November 29, 2018
Steve Rendig’s retirement from the Center for Molecular and Genomic Imaging (CMGI) caps a 46-year career of advancing cardiovascular research and contributing to the successful development of the new imaging center as its first technical/imaging manager.
COMMITMENT TO CARDIAC RESEARCH
Steve’s research career began in 1968 when he received his U.C. Davis bachelor’s degree in Biological Sciences. He’d always been interested in pursuing a career in scientific research in the biomedical field, and that degree opened the door for what was to come.
“I’d always enjoyed working with my hands and was particularly attracted to being part of a research team,” he said.
After two years of service in the Peace Corps in Ghana, Steve returned to Davis and joined a U.C. Davis cardiology research lab as a staff research associate (SRA). During his 30-year tenure in this position, in addition to earning his Master’s degree in Physiology, Steve:
Beginning in 1987, Steve also served as the laboratory manager for the Division Chief of Cardiology and supervised his physiological laboratories and its workforce of a bioengineer, post-doctoral fellows, graduate students, staff and undergraduate student helpers.
MAKING A DIFFERENCE WITH IMAGING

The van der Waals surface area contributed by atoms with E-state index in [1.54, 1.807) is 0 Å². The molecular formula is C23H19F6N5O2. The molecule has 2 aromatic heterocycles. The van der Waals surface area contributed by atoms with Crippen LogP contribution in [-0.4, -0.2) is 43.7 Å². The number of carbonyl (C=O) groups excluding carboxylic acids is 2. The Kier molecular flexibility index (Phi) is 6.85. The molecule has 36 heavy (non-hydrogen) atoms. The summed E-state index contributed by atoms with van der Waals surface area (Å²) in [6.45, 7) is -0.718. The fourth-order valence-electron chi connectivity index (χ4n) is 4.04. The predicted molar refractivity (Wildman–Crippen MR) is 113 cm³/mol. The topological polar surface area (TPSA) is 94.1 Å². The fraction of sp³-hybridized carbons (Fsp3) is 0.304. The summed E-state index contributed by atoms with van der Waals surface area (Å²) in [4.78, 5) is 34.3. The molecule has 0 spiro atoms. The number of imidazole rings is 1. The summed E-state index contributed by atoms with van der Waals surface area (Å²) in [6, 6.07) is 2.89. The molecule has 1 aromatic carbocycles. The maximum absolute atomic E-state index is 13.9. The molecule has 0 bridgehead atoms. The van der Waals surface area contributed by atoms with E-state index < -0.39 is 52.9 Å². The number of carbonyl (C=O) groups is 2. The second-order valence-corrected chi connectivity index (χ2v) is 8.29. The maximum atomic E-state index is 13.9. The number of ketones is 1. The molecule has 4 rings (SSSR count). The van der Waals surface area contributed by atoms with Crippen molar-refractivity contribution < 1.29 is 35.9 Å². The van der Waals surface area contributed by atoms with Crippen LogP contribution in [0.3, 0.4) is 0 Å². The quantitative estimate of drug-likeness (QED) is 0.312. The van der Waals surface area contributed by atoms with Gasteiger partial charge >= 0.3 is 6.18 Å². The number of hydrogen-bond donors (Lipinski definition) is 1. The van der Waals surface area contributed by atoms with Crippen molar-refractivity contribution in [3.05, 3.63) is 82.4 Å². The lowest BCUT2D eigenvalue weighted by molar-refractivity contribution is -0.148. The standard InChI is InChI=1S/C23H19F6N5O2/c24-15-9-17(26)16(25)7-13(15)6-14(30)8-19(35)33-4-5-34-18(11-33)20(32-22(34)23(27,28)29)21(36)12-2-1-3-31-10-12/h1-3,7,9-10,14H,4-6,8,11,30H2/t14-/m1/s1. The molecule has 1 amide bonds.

“After 30 years in cardiovascular research, I was ready for a new challenge,” he said. “I heard about a possible new position in the Biomedical Engineering Department from [U.C. Davis Biomedical Engineering Emeritus Faculty Member] Dr. Kathy Ferrara, who had previously conducted ultrasound studies in in our cardiovascular research facility.”
Steve was selected for the supervisory SRA position, which had been created to help set up and manage a new small-animal imaging facility under the supervision of [U.C. Davis Biomedical Engineering Faculty Member] Dr. Simon Cherry.
“This was to be the first facility on campus to be a resource for the research community in the relatively new field of preclinical and molecular imaging,” said Steve.
Steve started off in an early Academic Surge-space version of what would become the full-size imaging facility, but he eagerly started his work providing small-animal imaging services to investigators on campus, other academic institutions and private industry, including Genentech.
“I still remember a late afternoon in 2002 in that lab when I injected FDG [fluorodeoxyglucose] into a mouse tail vein and we acquired our first successful PET [positron emission tomography] image of a live mouse on the experimental MicroPET 2 scanner recently built in Simon’s lab,” he said. “The champagne corks were popped and we celebrated the event, and I remember thinking how lucky I was to be working with this group – a thought I’ve had many times through the years.”